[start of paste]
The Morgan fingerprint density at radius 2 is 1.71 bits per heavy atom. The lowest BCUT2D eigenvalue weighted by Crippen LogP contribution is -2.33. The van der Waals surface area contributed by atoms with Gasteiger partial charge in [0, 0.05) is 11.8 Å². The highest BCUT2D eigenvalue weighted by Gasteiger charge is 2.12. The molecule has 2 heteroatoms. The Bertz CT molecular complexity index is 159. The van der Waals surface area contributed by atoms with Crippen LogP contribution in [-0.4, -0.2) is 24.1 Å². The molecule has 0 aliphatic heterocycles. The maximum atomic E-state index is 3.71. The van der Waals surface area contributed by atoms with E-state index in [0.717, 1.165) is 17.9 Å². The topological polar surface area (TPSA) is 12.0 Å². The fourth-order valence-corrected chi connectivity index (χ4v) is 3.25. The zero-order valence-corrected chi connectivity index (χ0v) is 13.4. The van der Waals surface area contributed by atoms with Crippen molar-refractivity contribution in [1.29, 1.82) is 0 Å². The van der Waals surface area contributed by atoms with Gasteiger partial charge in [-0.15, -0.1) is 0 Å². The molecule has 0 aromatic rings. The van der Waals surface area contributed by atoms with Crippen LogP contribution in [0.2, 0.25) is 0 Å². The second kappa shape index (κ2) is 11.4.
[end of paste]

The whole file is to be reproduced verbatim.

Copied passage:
The Morgan fingerprint density at radius 2 is 1.71 bits per heavy atom. The lowest BCUT2D eigenvalue weighted by Crippen LogP contribution is -2.33. The van der Waals surface area contributed by atoms with Gasteiger partial charge in [0, 0.05) is 11.8 Å². The highest BCUT2D eigenvalue weighted by Gasteiger charge is 2.12. The molecule has 2 heteroatoms. The Bertz CT molecular complexity index is 159. The van der Waals surface area contributed by atoms with Crippen LogP contribution in [-0.4, -0.2) is 24.1 Å². The molecule has 0 aliphatic heterocycles. The maximum atomic E-state index is 3.71. The van der Waals surface area contributed by atoms with E-state index in [0.717, 1.165) is 17.9 Å². The topological polar surface area (TPSA) is 12.0 Å². The fourth-order valence-corrected chi connectivity index (χ4v) is 3.25. The zero-order valence-corrected chi connectivity index (χ0v) is 13.4. The van der Waals surface area contributed by atoms with Crippen molar-refractivity contribution in [1.29, 1.82) is 0 Å². The van der Waals surface area contributed by atoms with Gasteiger partial charge in [-0.15, -0.1) is 0 Å². The molecule has 0 aromatic rings. The van der Waals surface area contributed by atoms with Crippen LogP contribution in [0.2, 0.25) is 0 Å². The second kappa shape index (κ2) is 11.4.